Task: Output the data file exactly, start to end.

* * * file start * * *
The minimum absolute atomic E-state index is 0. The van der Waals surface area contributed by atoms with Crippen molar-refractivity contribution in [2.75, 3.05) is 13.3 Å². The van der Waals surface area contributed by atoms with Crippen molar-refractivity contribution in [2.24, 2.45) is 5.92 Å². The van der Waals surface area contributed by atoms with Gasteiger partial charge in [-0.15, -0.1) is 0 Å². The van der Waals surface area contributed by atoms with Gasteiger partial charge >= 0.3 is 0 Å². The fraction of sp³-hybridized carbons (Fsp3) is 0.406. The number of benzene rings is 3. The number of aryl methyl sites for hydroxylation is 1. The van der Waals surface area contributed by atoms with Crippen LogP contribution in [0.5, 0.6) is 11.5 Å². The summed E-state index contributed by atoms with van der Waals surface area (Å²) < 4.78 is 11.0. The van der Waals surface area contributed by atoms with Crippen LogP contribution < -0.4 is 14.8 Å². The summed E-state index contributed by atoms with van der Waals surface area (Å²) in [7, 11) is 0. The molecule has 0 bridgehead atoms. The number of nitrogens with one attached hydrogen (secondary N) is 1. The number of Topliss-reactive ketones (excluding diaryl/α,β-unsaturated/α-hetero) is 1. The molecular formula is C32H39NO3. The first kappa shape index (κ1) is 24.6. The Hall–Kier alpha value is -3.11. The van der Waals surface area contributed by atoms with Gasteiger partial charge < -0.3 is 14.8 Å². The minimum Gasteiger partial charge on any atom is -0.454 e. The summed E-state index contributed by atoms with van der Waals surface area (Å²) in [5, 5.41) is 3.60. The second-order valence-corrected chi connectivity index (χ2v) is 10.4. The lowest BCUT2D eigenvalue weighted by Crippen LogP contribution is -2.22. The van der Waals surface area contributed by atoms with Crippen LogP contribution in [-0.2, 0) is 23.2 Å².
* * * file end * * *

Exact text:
The minimum absolute atomic E-state index is 0. The van der Waals surface area contributed by atoms with Crippen molar-refractivity contribution in [2.75, 3.05) is 13.3 Å². The van der Waals surface area contributed by atoms with Crippen molar-refractivity contribution in [2.24, 2.45) is 5.92 Å². The van der Waals surface area contributed by atoms with Gasteiger partial charge in [-0.15, -0.1) is 0 Å². The van der Waals surface area contributed by atoms with Gasteiger partial charge >= 0.3 is 0 Å². The fraction of sp³-hybridized carbons (Fsp3) is 0.406. The number of benzene rings is 3. The number of aryl methyl sites for hydroxylation is 1. The van der Waals surface area contributed by atoms with Crippen LogP contribution in [0.5, 0.6) is 11.5 Å². The summed E-state index contributed by atoms with van der Waals surface area (Å²) < 4.78 is 11.0. The van der Waals surface area contributed by atoms with Crippen LogP contribution < -0.4 is 14.8 Å². The summed E-state index contributed by atoms with van der Waals surface area (Å²) in [7, 11) is 0. The molecule has 0 bridgehead atoms. The number of nitrogens with one attached hydrogen (secondary N) is 1. The number of Topliss-reactive ketones (excluding diaryl/α,β-unsaturated/α-hetero) is 1. The molecular formula is C32H39NO3. The first kappa shape index (κ1) is 24.6. The Hall–Kier alpha value is -3.11. The van der Waals surface area contributed by atoms with Gasteiger partial charge < -0.3 is 14.8 Å². The minimum Gasteiger partial charge on any atom is -0.454 e. The summed E-state index contributed by atoms with van der Waals surface area (Å²) in [5, 5.41) is 3.60. The second-order valence-corrected chi connectivity index (χ2v) is 10.4. The lowest BCUT2D eigenvalue weighted by Crippen LogP contribution is -2.22. The van der Waals surface area contributed by atoms with Crippen LogP contribution in [-0.2, 0) is 23.2 Å².